Once a protein of interest has been separated from contaminating species by SDS-PAGE of 2D-GE, the pure protein can be transferred to a PVDF membrane for direct N-terminal sequence analysis. This “micro” purification protocol of SDS-PAGE followed by electroblotting onto a membrane has become the method of choice for structural analysis of proteins of low abundance or proteins difficult to purify by conventional column chromatography or HPLC. Electroblotting onto a PVDF membrane is fast, simple and very efficient. The resulting “blots” are stable at -20C for several months.

The MSF has a detailed protocol for SDS-PAGE/electroblotting derived from published procedures and personal experience. A good general reference is Chapter 3 of P. Matsudaira’s book, “A Practical Guide to Protein and Peptide Purification for Microsequencing” (1993). Factors affecting the efficiency of transfer and quality of subsequent sequence analysis and limitations of PVDF “blots” follow:

Choice of Membrane
We recommend the small pore (0.1 um) pure PVDF membranes from ABI (ProBlott), Millipore (Immobilon PSQ) or Bio-Rad (Trans-Blot). These membranes have a higher binding capacity than large pore (0.45 um) membranes, reducing the risk of protein loss by passage through the membrane and increasing the efficiency of transfer which can approach 100%.

Choice of Transfer Buffer
Blotting at high pH in CAPS buffer is recommended to avoid contamination with Tris and Gly. While some people still prefer the conventional Tris-glycine buffer system, the blotting membrane must be extensively washed with ultra pure water after electroblotting to remove these contaminants. Tris interferes with the Edman chemistry and glycine interferes with the interpretation of sequence data.

Visualization of PVDF-bound Proteins
There are many ways to visualize the transferred protein. Coomassie blue R-250 staining is the most popular (and sensitive) method followed by Ponceau S and Amido Black. Although metal (silver or gold) staining in the gel is very sensitive (1pmole), it should be avoided as no useful sequence information can be obtained from the transferred proteins.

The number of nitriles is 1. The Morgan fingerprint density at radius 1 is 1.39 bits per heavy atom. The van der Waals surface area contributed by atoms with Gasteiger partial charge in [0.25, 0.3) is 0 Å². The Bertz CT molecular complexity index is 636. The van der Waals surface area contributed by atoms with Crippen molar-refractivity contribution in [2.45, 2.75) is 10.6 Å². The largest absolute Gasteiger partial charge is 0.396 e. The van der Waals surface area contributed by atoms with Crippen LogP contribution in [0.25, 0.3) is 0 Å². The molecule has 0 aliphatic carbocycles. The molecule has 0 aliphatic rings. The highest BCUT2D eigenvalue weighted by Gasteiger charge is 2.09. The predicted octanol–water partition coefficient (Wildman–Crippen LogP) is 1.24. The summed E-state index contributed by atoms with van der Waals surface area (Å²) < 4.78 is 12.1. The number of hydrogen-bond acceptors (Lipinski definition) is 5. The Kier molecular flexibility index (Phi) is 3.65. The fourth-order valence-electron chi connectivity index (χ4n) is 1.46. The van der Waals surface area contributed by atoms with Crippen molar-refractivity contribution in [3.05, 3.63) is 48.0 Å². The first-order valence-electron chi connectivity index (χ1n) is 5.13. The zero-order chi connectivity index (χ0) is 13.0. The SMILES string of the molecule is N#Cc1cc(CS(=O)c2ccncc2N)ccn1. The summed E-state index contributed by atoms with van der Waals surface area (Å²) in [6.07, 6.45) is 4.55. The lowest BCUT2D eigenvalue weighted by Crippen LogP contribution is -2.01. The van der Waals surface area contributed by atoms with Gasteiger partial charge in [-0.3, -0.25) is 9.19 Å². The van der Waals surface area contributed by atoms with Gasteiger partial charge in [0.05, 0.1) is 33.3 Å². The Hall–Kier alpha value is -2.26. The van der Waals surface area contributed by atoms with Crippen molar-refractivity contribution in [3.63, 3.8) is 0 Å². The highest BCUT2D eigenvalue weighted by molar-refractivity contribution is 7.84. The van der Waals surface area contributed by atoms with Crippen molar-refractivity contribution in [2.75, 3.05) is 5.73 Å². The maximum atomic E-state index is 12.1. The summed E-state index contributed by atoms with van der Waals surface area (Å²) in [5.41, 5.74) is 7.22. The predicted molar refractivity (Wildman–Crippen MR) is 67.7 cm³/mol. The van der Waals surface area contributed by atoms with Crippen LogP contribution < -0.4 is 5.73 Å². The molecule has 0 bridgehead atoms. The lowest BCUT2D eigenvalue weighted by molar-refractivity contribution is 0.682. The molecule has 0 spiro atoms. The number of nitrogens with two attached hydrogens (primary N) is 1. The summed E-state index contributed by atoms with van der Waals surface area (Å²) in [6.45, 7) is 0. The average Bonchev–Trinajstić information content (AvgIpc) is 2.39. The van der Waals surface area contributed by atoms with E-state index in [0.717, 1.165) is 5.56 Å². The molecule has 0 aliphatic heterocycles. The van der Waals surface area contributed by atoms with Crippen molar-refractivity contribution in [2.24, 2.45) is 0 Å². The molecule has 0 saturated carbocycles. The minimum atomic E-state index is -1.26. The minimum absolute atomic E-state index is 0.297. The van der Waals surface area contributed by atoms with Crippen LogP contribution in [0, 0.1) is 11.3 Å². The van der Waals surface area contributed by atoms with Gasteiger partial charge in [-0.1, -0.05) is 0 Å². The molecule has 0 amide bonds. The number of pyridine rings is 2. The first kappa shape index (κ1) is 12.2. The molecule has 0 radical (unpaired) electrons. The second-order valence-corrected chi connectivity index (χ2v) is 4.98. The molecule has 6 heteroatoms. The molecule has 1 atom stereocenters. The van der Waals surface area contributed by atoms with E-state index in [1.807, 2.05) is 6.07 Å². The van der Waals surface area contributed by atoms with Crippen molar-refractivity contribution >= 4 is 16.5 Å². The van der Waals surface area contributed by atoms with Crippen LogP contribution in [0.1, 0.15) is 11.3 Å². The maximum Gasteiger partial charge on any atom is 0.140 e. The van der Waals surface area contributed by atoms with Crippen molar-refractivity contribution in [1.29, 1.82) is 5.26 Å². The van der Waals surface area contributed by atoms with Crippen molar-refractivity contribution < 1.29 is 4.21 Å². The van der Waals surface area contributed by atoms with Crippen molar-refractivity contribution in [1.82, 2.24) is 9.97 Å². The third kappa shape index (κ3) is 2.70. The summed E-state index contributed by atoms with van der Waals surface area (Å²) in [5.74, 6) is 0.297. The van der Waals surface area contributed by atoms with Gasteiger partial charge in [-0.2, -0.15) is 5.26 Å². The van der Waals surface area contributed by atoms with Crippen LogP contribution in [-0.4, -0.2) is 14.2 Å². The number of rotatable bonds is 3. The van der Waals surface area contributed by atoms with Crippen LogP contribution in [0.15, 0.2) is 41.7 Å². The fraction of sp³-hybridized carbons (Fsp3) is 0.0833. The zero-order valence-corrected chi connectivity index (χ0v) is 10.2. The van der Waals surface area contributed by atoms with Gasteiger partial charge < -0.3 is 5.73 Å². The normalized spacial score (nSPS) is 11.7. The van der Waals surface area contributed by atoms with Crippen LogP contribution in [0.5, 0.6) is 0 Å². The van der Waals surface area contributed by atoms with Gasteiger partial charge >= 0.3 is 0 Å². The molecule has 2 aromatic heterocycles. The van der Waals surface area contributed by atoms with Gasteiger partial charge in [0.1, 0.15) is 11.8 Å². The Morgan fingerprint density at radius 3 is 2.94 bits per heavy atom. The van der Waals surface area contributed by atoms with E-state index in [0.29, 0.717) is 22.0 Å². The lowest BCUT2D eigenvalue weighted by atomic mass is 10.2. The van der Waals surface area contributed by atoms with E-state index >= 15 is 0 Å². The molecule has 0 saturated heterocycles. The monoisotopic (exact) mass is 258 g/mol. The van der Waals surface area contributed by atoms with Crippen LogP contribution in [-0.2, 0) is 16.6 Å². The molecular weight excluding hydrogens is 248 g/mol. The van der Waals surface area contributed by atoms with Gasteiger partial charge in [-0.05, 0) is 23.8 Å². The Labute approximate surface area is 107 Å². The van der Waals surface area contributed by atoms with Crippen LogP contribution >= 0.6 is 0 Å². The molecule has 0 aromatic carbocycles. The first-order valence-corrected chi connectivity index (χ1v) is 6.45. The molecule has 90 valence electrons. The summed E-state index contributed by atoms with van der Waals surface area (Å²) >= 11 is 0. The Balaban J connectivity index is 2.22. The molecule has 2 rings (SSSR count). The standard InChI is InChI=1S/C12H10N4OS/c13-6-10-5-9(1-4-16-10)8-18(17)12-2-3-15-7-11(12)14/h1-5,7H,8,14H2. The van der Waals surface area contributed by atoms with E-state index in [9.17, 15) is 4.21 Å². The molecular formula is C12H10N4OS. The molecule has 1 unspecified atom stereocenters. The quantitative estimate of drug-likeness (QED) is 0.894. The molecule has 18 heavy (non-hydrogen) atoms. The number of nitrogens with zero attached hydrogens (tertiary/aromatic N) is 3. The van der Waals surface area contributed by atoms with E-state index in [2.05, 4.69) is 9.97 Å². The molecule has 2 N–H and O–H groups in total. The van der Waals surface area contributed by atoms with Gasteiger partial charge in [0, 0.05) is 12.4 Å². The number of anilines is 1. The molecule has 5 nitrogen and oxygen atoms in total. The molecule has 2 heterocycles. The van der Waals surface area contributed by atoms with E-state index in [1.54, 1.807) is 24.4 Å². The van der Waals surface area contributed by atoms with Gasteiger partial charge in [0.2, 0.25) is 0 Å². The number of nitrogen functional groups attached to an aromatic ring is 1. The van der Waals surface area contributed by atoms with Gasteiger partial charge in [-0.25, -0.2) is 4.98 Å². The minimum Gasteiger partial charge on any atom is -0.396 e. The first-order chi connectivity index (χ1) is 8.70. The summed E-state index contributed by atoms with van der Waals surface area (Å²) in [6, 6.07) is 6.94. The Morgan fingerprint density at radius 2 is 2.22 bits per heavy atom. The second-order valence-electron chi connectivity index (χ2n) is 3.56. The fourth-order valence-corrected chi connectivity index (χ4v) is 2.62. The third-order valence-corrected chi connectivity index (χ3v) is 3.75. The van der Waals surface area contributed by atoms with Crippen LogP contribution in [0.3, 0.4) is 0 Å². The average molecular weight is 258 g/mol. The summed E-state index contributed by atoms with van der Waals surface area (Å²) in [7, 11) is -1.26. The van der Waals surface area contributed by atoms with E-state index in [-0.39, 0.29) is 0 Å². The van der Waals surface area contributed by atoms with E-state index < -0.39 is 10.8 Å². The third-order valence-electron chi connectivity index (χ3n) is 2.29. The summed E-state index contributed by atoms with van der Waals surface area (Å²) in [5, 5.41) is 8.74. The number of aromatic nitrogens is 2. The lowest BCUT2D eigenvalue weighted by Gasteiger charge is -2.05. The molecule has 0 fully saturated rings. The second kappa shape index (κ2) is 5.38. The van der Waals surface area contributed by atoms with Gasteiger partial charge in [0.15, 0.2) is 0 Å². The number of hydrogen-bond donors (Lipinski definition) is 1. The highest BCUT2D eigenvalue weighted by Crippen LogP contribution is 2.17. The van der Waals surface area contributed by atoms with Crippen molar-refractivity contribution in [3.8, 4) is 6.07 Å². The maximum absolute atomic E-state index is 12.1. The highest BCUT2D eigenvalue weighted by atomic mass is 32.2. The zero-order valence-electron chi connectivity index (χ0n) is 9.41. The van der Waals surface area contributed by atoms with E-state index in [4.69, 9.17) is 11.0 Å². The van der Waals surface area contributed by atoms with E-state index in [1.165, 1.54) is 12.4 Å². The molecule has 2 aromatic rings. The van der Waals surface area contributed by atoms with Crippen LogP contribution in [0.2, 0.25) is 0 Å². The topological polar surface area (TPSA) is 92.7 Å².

Optimization of Transfer Conditions
Electroblotting is the most critical step in obtaining adequate amounts of “sequencable” protein on the membrane. Careful optimization of the amperage and time required for transfer is important for the maximum recovery of your particular protein. Typically, 20kDa proteins will completely transfer from a mini-gel at 0.5 A in 10 min. Larger proteins (>100kDa) may require 45-60 min. Electroblotting at lower currents generally results in more efficient transfers, but requires longer times. In most cases, proteins of similar size behave in a similar manner during transfer. But, occasionally, a protein’s transfer characteristics will be unusually dependent upon pH, methanol concentration or transfer time.

Limitation of PVDF membranes in Sequence Analysis
It is not uncommon to carefully isolate, purify, and transfer enough protein for sequencing but not obtain any sequence information at all. When this happens, it is very important to ask two questions which MSF can help answer. Was there really enough protein on the blot? Was the protein “artificially” blocked? If the answers to these questions indicate you have isolated a protein which is N-terminally blocked by post-translational modification (over 80% of all eucaryotic proteins are), one must use a different approach (MS analysis) to obtain any sequence information.

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Category: Edman Sequencing

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